From: Schoenborn, Oliver (oliver.schoenborn_at_[hidden])
Date: 2002-01-16 11:24:28
> -----Original Message-----
> From: David Abrahams [mailto:david.abrahams_at_[hidden]]
> Sent: Tuesday, January 15, 2002 11:54 AM
> To: boost_at_[hidden]
> Subject: Re: [boost] Any interest for a parser class?
> Will you submit spirit to boost? I want to see it here; I
> strongly believe everyone will benefit.
Seems to me Spirit is targetted at a very special group of programmers.
Spirit is an impressive piece of work. So impressive, actually, that I
don't want to use it because:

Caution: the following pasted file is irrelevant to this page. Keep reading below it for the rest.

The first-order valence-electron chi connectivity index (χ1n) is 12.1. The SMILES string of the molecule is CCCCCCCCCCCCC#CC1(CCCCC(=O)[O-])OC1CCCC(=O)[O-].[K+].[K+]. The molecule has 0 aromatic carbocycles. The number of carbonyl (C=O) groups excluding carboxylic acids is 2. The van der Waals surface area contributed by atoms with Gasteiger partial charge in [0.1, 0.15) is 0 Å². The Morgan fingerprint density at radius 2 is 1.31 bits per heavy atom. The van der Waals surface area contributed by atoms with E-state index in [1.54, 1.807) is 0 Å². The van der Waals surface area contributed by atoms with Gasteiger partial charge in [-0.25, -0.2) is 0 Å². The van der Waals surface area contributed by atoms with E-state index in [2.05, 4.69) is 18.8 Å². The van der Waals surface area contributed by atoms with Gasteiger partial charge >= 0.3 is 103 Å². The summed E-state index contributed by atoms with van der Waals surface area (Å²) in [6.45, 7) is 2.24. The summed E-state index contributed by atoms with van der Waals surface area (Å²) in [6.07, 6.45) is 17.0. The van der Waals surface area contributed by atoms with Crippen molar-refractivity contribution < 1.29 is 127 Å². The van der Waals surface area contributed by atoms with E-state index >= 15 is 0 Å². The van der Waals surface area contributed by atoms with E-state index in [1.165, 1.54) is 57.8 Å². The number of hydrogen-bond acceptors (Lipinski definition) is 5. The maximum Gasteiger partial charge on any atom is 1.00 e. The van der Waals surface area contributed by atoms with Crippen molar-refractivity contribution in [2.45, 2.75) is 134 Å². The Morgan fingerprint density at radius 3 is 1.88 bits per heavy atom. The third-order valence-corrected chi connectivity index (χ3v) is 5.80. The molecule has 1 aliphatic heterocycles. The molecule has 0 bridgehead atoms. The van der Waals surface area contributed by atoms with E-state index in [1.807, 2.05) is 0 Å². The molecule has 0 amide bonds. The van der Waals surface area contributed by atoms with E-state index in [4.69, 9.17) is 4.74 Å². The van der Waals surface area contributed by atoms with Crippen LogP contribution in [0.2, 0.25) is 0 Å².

- I need to know EBNF notation (or an approximation of it, if only to
understand the concepts); do I really want to learn a new notation just for
command line parsing, or even file parsing?
- All I need is a toaster to *toast my bread*; not to also make it, tag it,
bag it and deliver it in my plate and gauge the toasting level to the bread
ingredients for the particular slice in the toaster.
In other words, perhaps for really special applications that need super
advanced grammar (like building a compiler), Spirit would be worth the
effort for me to learn. But frankly, a simple line parser based on
token-parameters with error reporting is sufficient in 99% of cases, fast to
build, extendable, robust, easy for everyone on the team to understand, even
someone who knows little about parsing. It can't deal with grammar as
complex what Spirit can, but so can't the average programmer.
rser" 2 cents worth.
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